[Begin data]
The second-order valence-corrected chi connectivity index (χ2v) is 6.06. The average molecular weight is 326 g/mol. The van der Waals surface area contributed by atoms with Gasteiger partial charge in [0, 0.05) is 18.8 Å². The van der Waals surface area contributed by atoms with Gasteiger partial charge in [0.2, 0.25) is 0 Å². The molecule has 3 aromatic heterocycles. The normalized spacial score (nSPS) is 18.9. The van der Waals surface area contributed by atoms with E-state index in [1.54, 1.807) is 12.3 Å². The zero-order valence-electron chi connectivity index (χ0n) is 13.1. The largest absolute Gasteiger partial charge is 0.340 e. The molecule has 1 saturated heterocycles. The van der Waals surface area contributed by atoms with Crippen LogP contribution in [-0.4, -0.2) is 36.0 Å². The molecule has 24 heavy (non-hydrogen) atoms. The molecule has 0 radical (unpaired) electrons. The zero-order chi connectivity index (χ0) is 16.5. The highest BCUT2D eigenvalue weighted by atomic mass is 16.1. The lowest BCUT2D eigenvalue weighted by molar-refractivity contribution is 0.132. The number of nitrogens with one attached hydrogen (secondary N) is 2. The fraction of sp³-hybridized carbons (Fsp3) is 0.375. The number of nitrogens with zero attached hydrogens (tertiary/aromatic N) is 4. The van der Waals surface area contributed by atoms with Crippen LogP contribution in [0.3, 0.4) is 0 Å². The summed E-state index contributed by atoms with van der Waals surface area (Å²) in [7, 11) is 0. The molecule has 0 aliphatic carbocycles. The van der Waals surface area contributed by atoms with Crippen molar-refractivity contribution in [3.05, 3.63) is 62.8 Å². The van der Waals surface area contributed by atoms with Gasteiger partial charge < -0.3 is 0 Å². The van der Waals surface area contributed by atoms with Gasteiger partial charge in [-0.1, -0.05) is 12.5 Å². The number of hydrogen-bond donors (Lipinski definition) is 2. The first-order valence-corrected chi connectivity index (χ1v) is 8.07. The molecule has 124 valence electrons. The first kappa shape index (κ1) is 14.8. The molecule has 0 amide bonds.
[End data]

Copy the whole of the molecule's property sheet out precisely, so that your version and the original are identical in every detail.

The second-order valence-corrected chi connectivity index (χ2v) is 6.06. The average molecular weight is 326 g/mol. The van der Waals surface area contributed by atoms with Gasteiger partial charge in [0, 0.05) is 18.8 Å². The van der Waals surface area contributed by atoms with Gasteiger partial charge in [0.2, 0.25) is 0 Å². The molecule has 3 aromatic heterocycles. The normalized spacial score (nSPS) is 18.9. The van der Waals surface area contributed by atoms with E-state index in [1.54, 1.807) is 12.3 Å². The zero-order valence-electron chi connectivity index (χ0n) is 13.1. The largest absolute Gasteiger partial charge is 0.340 e. The molecule has 1 saturated heterocycles. The van der Waals surface area contributed by atoms with Crippen LogP contribution in [-0.4, -0.2) is 36.0 Å². The molecule has 24 heavy (non-hydrogen) atoms. The molecule has 0 radical (unpaired) electrons. The zero-order chi connectivity index (χ0) is 16.5. The highest BCUT2D eigenvalue weighted by atomic mass is 16.1. The lowest BCUT2D eigenvalue weighted by molar-refractivity contribution is 0.132. The number of nitrogens with one attached hydrogen (secondary N) is 2. The fraction of sp³-hybridized carbons (Fsp3) is 0.375. The number of nitrogens with zero attached hydrogens (tertiary/aromatic N) is 4. The van der Waals surface area contributed by atoms with Crippen LogP contribution in [0.3, 0.4) is 0 Å². The summed E-state index contributed by atoms with van der Waals surface area (Å²) in [7, 11) is 0. The molecule has 0 aliphatic carbocycles. The van der Waals surface area contributed by atoms with Crippen molar-refractivity contribution in [3.05, 3.63) is 62.8 Å². The van der Waals surface area contributed by atoms with Gasteiger partial charge < -0.3 is 0 Å². The van der Waals surface area contributed by atoms with Gasteiger partial charge in [-0.1, -0.05) is 12.5 Å². The number of hydrogen-bond donors (Lipinski definition) is 2. The first-order valence-corrected chi connectivity index (χ1v) is 8.07. The molecule has 124 valence electrons. The first kappa shape index (κ1) is 14.8. The molecule has 0 amide bonds.